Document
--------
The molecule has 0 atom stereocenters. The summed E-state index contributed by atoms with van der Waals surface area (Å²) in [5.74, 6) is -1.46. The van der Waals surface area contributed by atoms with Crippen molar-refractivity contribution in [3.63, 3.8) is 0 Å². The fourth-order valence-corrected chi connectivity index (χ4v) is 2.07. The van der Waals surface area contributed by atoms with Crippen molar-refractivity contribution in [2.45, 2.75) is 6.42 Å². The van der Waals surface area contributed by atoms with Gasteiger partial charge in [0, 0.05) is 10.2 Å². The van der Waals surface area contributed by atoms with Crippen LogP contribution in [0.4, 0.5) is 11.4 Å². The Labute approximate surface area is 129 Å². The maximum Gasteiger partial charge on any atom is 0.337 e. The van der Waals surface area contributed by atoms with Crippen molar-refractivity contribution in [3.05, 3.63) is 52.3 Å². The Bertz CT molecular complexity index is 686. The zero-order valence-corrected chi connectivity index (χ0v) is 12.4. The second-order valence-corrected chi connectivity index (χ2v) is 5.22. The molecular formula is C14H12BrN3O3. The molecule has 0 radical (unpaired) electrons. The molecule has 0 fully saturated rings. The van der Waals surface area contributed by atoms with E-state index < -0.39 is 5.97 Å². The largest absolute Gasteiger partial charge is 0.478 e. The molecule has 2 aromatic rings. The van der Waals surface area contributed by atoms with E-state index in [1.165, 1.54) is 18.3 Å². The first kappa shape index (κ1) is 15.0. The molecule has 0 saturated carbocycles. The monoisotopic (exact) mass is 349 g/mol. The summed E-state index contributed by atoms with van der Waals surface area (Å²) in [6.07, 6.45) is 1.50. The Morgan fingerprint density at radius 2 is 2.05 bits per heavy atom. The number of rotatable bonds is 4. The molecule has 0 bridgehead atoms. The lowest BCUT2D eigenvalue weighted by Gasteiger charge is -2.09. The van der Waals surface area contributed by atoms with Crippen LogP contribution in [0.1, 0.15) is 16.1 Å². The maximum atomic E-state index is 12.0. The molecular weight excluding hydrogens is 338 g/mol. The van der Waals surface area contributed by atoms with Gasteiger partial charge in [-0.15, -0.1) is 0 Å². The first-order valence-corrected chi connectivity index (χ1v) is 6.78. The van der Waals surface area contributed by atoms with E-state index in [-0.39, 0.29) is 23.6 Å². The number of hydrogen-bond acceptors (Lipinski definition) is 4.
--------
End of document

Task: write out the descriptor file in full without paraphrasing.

The molecule has 0 atom stereocenters. The summed E-state index contributed by atoms with van der Waals surface area (Å²) in [5.74, 6) is -1.46. The van der Waals surface area contributed by atoms with Crippen molar-refractivity contribution in [3.63, 3.8) is 0 Å². The fourth-order valence-corrected chi connectivity index (χ4v) is 2.07. The van der Waals surface area contributed by atoms with Crippen molar-refractivity contribution in [2.45, 2.75) is 6.42 Å². The van der Waals surface area contributed by atoms with Gasteiger partial charge in [0, 0.05) is 10.2 Å². The van der Waals surface area contributed by atoms with Crippen LogP contribution in [0.4, 0.5) is 11.4 Å². The Labute approximate surface area is 129 Å². The maximum Gasteiger partial charge on any atom is 0.337 e. The van der Waals surface area contributed by atoms with Crippen molar-refractivity contribution in [3.05, 3.63) is 52.3 Å². The Bertz CT molecular complexity index is 686. The zero-order valence-corrected chi connectivity index (χ0v) is 12.4. The second-order valence-corrected chi connectivity index (χ2v) is 5.22. The molecular formula is C14H12BrN3O3. The molecule has 0 radical (unpaired) electrons. The molecule has 0 fully saturated rings. The van der Waals surface area contributed by atoms with E-state index < -0.39 is 5.97 Å². The largest absolute Gasteiger partial charge is 0.478 e. The molecule has 2 aromatic rings. The van der Waals surface area contributed by atoms with E-state index in [1.165, 1.54) is 18.3 Å². The first kappa shape index (κ1) is 15.0. The molecule has 0 saturated carbocycles. The monoisotopic (exact) mass is 349 g/mol. The summed E-state index contributed by atoms with van der Waals surface area (Å²) in [6.07, 6.45) is 1.50. The Morgan fingerprint density at radius 2 is 2.05 bits per heavy atom. The number of rotatable bonds is 4. The molecule has 0 bridgehead atoms. The lowest BCUT2D eigenvalue weighted by Gasteiger charge is -2.09. The van der Waals surface area contributed by atoms with Crippen LogP contribution in [0.1, 0.15) is 16.1 Å². The maximum atomic E-state index is 12.0. The molecular weight excluding hydrogens is 338 g/mol. The van der Waals surface area contributed by atoms with Gasteiger partial charge in [-0.15, -0.1) is 0 Å². The first-order valence-corrected chi connectivity index (χ1v) is 6.78. The van der Waals surface area contributed by atoms with E-state index in [-0.39, 0.29) is 23.6 Å². The number of hydrogen-bond acceptors (Lipinski definition) is 4.